and again turning away from God
- God's grace and mercy persevering
with this people, to again and again seek to bring them to their
senses and back to Him so that they could continue to receive His
Working with a Primitive People, an Embryonic Nation
we might ask, did God not wipe Israel out because of their continual
folly? The answer surely has to be because even through their folly,
His love, goodness, perfection and holiness would be revealed.
we need to remind ourselves that Abram was a traveller from Mesopotamia,
the so-called Cradle of Civilisation. His initial experiences with
God were while he was still very much a pagan from that part of the
world. As his experience of God developed we see embryonic faith emerging,
a trust in the words he was hearing from God which were translated
into acts. These acts of Abram revealed the love and goodness of God.
we come to the amazing account of the Exodus, hundreds of years further
on, the Hebrew people, soon to become the nation of Israel, were simply
a people who were slaves within Egypt, aware of their history and
no doubt struggling with the superstitious occultic idol worship all
God delivers them and meets with them at Mount Sinai, He invites them
to share in a binding agreement or covenant:
You yourselves have seen what I did to Egypt , and how I carried you
on eagles' wings and brought you to myself. Now if you obey
me fully and keep my covenant, then out
of all nations you will be my treasured possession. Although the whole
earth is mine, you will be for me a kingdom of priests and a holy
should not see the call to obey God and keep to the covenant as hard
things but simply the way for Israel to enter into experiencing God's
wisdom. If they did what He said, then that would work well for them
and He would add His blessing to the outcome to make it even better.
They would know in very practical ways His love and goodness.
any have a negative feeling about ‘obeying' God, simply observe the
first basic instructions God gave them, instructions we call the Ten
Commandments, which work for all nations. For example: “You
shall not murder.” (Ex 20:13) Who would be foolish enough
to say that is a bad law? How about, “You
shall not steal” ? (Ex 20:15) Who would be foolish enough
to say that that is a bad law?
doesn't take much thought to see that disobeying those two laws, for
example, causes breakdown of society, or at the very least, a second-rate,
unjust and insecure society. In our largely godless societies of the
West today we find both these laws commonly broken and so we might
be in a good position to ask, what do you think a society would be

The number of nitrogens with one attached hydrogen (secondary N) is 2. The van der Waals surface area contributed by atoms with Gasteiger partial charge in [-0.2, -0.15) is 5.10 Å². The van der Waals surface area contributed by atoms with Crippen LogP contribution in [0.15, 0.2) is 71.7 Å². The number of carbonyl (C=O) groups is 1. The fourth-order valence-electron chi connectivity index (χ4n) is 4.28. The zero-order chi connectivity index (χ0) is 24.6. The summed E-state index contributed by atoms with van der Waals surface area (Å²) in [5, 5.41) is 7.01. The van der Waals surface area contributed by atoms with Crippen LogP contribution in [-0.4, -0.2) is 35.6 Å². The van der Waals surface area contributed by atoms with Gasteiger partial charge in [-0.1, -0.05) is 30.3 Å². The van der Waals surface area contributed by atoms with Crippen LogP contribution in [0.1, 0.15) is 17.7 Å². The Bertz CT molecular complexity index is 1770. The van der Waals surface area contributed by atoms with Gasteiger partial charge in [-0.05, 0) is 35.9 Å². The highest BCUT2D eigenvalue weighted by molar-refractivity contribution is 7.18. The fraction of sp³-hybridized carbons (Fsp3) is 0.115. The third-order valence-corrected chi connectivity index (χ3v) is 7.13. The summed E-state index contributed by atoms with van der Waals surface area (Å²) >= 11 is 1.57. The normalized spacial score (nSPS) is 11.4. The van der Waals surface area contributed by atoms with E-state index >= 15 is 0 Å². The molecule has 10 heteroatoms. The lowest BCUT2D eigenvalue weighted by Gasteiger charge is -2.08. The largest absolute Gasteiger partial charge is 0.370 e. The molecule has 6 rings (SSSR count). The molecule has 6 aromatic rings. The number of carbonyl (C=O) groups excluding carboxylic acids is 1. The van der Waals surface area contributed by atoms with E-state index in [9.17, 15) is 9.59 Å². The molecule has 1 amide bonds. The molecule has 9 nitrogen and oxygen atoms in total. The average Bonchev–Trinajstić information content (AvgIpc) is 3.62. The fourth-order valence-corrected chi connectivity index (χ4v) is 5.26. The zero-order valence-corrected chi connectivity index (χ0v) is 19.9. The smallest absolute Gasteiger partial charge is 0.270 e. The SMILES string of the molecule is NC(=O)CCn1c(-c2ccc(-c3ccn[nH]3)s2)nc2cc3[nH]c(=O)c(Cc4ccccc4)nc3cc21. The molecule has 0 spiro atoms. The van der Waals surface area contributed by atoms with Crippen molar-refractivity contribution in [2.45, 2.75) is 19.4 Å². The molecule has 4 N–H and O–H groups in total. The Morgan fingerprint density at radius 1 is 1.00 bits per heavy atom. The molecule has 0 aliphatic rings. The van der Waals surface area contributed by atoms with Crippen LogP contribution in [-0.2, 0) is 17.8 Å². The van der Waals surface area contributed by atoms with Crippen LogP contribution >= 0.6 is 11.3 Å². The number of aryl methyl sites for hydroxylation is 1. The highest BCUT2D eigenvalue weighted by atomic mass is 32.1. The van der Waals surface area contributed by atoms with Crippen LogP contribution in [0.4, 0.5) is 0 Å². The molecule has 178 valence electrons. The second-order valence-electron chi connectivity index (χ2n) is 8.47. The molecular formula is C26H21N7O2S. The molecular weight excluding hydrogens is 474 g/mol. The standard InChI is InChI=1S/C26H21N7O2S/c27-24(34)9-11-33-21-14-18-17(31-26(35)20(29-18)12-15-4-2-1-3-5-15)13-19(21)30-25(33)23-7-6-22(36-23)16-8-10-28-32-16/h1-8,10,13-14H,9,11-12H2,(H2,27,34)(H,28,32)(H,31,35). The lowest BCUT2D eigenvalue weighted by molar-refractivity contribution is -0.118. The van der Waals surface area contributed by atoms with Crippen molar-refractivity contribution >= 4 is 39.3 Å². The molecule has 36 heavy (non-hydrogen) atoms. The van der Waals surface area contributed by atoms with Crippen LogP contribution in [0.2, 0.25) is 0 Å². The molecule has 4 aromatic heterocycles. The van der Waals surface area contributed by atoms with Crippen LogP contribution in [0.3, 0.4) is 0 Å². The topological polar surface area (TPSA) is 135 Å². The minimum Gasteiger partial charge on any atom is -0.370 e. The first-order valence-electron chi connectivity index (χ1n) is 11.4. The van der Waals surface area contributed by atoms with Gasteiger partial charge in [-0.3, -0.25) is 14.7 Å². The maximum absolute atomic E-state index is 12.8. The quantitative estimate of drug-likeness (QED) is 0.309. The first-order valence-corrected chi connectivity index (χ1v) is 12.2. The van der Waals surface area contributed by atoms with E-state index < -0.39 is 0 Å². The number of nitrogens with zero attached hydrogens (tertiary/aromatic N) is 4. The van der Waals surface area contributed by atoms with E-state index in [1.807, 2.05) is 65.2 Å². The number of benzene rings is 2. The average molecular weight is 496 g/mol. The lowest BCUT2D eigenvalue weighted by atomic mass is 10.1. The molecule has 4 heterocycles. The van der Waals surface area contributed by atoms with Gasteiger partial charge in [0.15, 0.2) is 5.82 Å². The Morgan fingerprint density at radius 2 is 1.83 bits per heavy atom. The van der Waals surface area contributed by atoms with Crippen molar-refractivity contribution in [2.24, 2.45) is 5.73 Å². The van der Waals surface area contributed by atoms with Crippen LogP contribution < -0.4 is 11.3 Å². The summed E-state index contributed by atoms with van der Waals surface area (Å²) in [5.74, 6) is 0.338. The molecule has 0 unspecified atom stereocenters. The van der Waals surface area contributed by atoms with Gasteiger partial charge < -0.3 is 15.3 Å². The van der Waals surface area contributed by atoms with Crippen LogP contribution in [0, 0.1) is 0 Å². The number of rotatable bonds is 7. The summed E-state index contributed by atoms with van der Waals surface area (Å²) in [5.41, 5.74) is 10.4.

like where these two commands were kept completely?
command of “You shall not commit
adultery ” (Ex 20:14) is so widely abused in Western society
that the fruits of that abuse are so obvious that we almost don't
take note of them any longer and take them for granted, despite the
fact that TV portrays almost every night the folly of disregarding
it and the painful fruits that follow!
means rejecting God's wisdom
if God is the Creator-Designer of all that we know, then we would
expect Him to know best how we work and, even more, how we work best.
This assumes the characteristics we highlighted above. Looking at
the evidence, it is a fair assumption. Again and again God's intention
to bless Israel, i.e. bring them good, is revealed.
we come into the New Testament it is like that revelation is put under
a magnifying glass and magnified a dozen times. There can be no question,
looking at the ministry of Jesus in the Gospels and the outworking
of that ministry and life revealed in the remaining books of the New
Testament, that God intends good for us – and that is a major understatement!
acceptance of discipline
at school and look at, say, the Forces (army, navy & air force),
and you will see in every learning or training institution, forms
of discipline being applied. In schools that used to be the application
of the birch or the cane and today, detentions or being expelled.
Schools where the least learning takes place are those where there
is little or no discipline imposed. The absence of discipline is the
last thing that any commander in the army, navy or air force would
countenance. Crack troops are those who endure the toughest discipline.
dealings with Israel
we come to investigate the activities of Israel and God's dealings
with them we will note certain things in this embryonic nation:
- The rules are made very clear by
God and they are for the good of every person.
- His expectation is very high – those
rules will be kept.
- Failure to keep those rules will
- The purpose of discipline is to
bring to the fore the folly of the wrong activity – and change it.
- Where there is an outright refusal
to keep the rules, then removal becomes the only option if the nation
is to be preserved as the revealer of God's character and His wisdom.
last point becomes a crucial issue, not only for the ongoing life
of Israel, but also for revelation of who God is, and that must be
born in mind through the reflections on the judgments that we will
find in the following chapters.
and again we need to ask two questions in the face of foolish and
sinful activity we find recorded in the life of Israel (and the wider
world) in the Old Testament:
What would happen if no action were taken against this sin?
Is there any alternative to prevent that happening other than the
judgment we find recorded?
try not to repeat it again and again in any great detail in the following
chapters, but responses to the first question must include the following